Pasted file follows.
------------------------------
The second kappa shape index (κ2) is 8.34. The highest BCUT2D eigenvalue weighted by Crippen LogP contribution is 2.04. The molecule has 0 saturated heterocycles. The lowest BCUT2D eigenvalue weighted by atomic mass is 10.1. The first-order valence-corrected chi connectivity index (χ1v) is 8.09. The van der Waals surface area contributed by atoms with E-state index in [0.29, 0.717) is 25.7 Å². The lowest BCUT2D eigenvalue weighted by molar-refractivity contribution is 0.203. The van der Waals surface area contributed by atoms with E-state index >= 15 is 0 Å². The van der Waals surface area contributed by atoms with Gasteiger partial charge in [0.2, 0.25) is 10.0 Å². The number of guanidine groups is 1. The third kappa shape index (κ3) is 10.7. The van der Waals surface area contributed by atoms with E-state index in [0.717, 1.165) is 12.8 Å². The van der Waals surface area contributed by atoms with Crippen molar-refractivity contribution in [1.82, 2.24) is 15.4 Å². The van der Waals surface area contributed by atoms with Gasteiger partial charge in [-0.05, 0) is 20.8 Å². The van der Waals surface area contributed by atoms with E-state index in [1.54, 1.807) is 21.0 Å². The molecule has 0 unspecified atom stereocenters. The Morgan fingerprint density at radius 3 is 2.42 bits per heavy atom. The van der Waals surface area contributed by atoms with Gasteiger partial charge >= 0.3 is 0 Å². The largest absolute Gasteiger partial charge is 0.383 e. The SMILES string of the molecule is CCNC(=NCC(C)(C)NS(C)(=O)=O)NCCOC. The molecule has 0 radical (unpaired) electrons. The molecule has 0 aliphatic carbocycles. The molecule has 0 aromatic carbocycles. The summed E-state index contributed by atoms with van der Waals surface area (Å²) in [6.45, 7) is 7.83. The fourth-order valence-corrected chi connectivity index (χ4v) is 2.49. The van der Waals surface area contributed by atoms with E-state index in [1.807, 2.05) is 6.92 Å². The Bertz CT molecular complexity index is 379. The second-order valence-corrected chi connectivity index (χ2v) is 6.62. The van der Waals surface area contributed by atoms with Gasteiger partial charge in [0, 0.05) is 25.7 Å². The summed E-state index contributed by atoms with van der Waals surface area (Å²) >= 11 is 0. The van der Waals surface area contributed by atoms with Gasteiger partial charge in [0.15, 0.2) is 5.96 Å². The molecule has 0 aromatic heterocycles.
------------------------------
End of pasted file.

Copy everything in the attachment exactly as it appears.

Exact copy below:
The second kappa shape index (κ2) is 8.34. The highest BCUT2D eigenvalue weighted by Crippen LogP contribution is 2.04. The molecule has 0 saturated heterocycles. The lowest BCUT2D eigenvalue weighted by atomic mass is 10.1. The first-order valence-corrected chi connectivity index (χ1v) is 8.09. The van der Waals surface area contributed by atoms with E-state index in [0.29, 0.717) is 25.7 Å². The lowest BCUT2D eigenvalue weighted by molar-refractivity contribution is 0.203. The van der Waals surface area contributed by atoms with E-state index >= 15 is 0 Å². The van der Waals surface area contributed by atoms with Gasteiger partial charge in [0.2, 0.25) is 10.0 Å². The number of guanidine groups is 1. The third kappa shape index (κ3) is 10.7. The van der Waals surface area contributed by atoms with E-state index in [0.717, 1.165) is 12.8 Å². The van der Waals surface area contributed by atoms with Crippen molar-refractivity contribution in [1.82, 2.24) is 15.4 Å². The van der Waals surface area contributed by atoms with Gasteiger partial charge in [-0.05, 0) is 20.8 Å². The van der Waals surface area contributed by atoms with E-state index in [1.54, 1.807) is 21.0 Å². The molecule has 0 unspecified atom stereocenters. The Morgan fingerprint density at radius 3 is 2.42 bits per heavy atom. The van der Waals surface area contributed by atoms with Gasteiger partial charge >= 0.3 is 0 Å². The largest absolute Gasteiger partial charge is 0.383 e. The SMILES string of the molecule is CCNC(=NCC(C)(C)NS(C)(=O)=O)NCCOC. The molecule has 0 radical (unpaired) electrons. The molecule has 0 aliphatic carbocycles. The molecule has 0 aromatic carbocycles. The summed E-state index contributed by atoms with van der Waals surface area (Å²) in [6.45, 7) is 7.83. The fourth-order valence-corrected chi connectivity index (χ4v) is 2.49. The van der Waals surface area contributed by atoms with E-state index in [1.807, 2.05) is 6.92 Å². The Bertz CT molecular complexity index is 379. The second-order valence-corrected chi connectivity index (χ2v) is 6.62. The van der Waals surface area contributed by atoms with Gasteiger partial charge in [0, 0.05) is 25.7 Å². The summed E-state index contributed by atoms with van der Waals surface area (Å²) >= 11 is 0. The van der Waals surface area contributed by atoms with Gasteiger partial charge in [0.15, 0.2) is 5.96 Å². The molecule has 0 aromatic heterocycles.